What this piece represents is a certain mood in the process of UK basd “anti-austerity” struggles. It is clear that the structures avaliable right now of organisation are radically inadequate. So much was clear for Negri and Guattari writing in the late 1970s. Better now to suggest experiments beyond what currently exists, experiments which may well be flawed and finite. Rather build something new than exhaust ourselves by attempting to attack structures which are of no use to us which appears to be implicit in calls to “smash the left”. This appears as hand-waving as calls to “smash the left”. Yet at least this piece establishes in polemic style where we are at. And perhaps what we can decide is the starting point for the next steps.
You may have seen/read or heard about a trendy burger bar in Dalston opening recently, in the gutted remains of the both publicly and privately funded Asian Women’s Advisory Service which has been shut for years following a lack of funding. There has been a backlash against it since an image…
For many reasons, Tumblr is part of my identity. I’ve found a release, encountered incredible talent, fangirled, learned life hacks, and made invaluable friends. Over the past three years, Tumblr has become part of my everyday life. One of the brilliant things about it is the anonymity. It’s not…
Alright so if Yahoo does in fact buy out Tumblr and decide to change everything about this site, I just want to make sure I say good-bye to everyone on here.To all my followers, all of EVERYONE on Tumblr who loves this site as much as I do. I guess what those people just don’t get is that Tumblr…
I sort of admire John Harris’s attempt to fashion an entire career by endlessly writing the “where have all the protests songs gone?” article. His complaint always appears to be that, as a man who chooses to listen exclusively to shit music, all the music he hears is shit. And this article fails to mention Girls Aloud, so its argument is obviously invalid.
Monty Python once fantasized about a joke so funny it could kill; whoever heard it or read it would die laughing. “Jokes warfare” would spread as a deadly virus. Carl von Clausewitz famously stated that “war is a continuation of politics by other means.” The same goes, quite frankly, for…
“Processed World also uses humor because it serves to distance our project from the deathly self-importance of the dogmatic leftists and their boring, oppressive ideas of “socialism”. Seeking to encourage utopian thinking, to instill and legitimate aspirations for a world governed by pleasure and desire, Processed World cultivates its sense of humor at every opportunity.”—
Processed World Collective, “Just the Facts, Ma’am: An Autobiography” in Technoculture, ed. Constance Penley and Andrew Ross (Minneapolis: University of Minneapolis Press, 1991), 231-246.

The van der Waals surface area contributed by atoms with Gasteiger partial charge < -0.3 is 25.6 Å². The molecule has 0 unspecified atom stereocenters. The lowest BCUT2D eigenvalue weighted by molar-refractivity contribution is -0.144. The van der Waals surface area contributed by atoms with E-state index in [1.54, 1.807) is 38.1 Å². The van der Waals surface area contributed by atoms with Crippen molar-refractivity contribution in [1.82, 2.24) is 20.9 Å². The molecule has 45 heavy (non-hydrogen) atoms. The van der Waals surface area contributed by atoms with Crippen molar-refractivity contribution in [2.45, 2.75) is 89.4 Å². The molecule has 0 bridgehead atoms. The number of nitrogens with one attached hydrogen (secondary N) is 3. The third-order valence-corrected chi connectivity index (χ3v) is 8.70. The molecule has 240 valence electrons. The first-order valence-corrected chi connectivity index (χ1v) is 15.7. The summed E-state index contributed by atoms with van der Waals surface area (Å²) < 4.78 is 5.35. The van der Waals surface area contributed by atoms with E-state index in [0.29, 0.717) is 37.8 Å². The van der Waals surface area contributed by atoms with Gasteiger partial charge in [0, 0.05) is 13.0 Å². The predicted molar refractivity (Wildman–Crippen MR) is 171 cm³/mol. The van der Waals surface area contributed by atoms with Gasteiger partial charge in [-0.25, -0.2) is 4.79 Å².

Compare groups like Anonymous, DSG, Class War et al who deploy humour in their politics.
“The so-called creative class of intellects and artists was supposed to remake America’s cities and revive urban wastelands. Now the evidence is in—and the experiment appears to have failed”
(seriously though - this is a good insight into the kind of grotesque bullshit that has guided urban development over the last decade or so. extensive studies of cities and their challenges replaced with THE CREATIVE CLASS. fuck richard florida)
It is an impossibility for a subcultural style to be “owned”. Sub-culture exists when gazed at by mass-culture. The only way to ensure that your aesthetic is not going to become used by others is to never share it with anyone. Another approach is to protect your aesthetic with physical violence (see: gang colors). Otherwise, once you allow your presence to be seen, it can be consumed.
Most communities protect their culture through some form of obfuscation: hiding the meaning of their communication by making it hard to interpret.
This is a practice I’ve been studying for some time and some of it is incredible.
Tum bl r an d L J u sers sep ar ate w ords thr ou gh o dd spacin g in o rde r to fo ol sea rc h en g i nes.
If you want your subculture to go undetected, all of these techniques are moderately effective at keeping your activity away from people and their machines. Until they *want* to find you. Then they’ll find ways around the gates you throw up.
Ask an autonomist what her favourite film is and the only correct reply is Elio Petri’s masterwork La class operaia va in Paradiso (The Working Class Go To Heaven, 1971). The recently published collection of Petri’s writings in English translation reminds us that the piece was exceptionally badly received at the time by the Left, including the extra-parliamentary left that it would be assumed now would have been sympathetic.
The showing of the film at the the ‘Il cinema libero’ festival was picketed by student protesters for being reformist. Jean Marie Straub called for the film to be burnt, Pio Baldelli - later a member of the Radical Party remembered for springing Antonio Negri from jail - said the film was a reactionary and fascist work. A Lotta Continua militant took to the pages of a French film journal to condemn the film:
"I would like to cite two concrete facts to give global perspective on the reactionary aspect of the film. In the years 1968-69, some factory workers began militant activity in the Pirelli and Fiat factories. These movements (and it is precisely for this aspect that I criticise the film) did not develop from a single individual crisis, but rather were produced by the contradictions intrinsic to the industry and fomented by independently organised groups. The film totally negates everything that happened in the factories and denies the potential of the working classes. In Europe, we are considered on the forefront. The film should express this, and except for the final 20 minutes, it does. I would have liked for these last 20 minutes to show the existing polemic between the workers’ movement and the unions. This is what is missing from the film and why it is deeply reactionary […] This film is a product of reformist politics and, what is worse, produces a fascist ideology.1”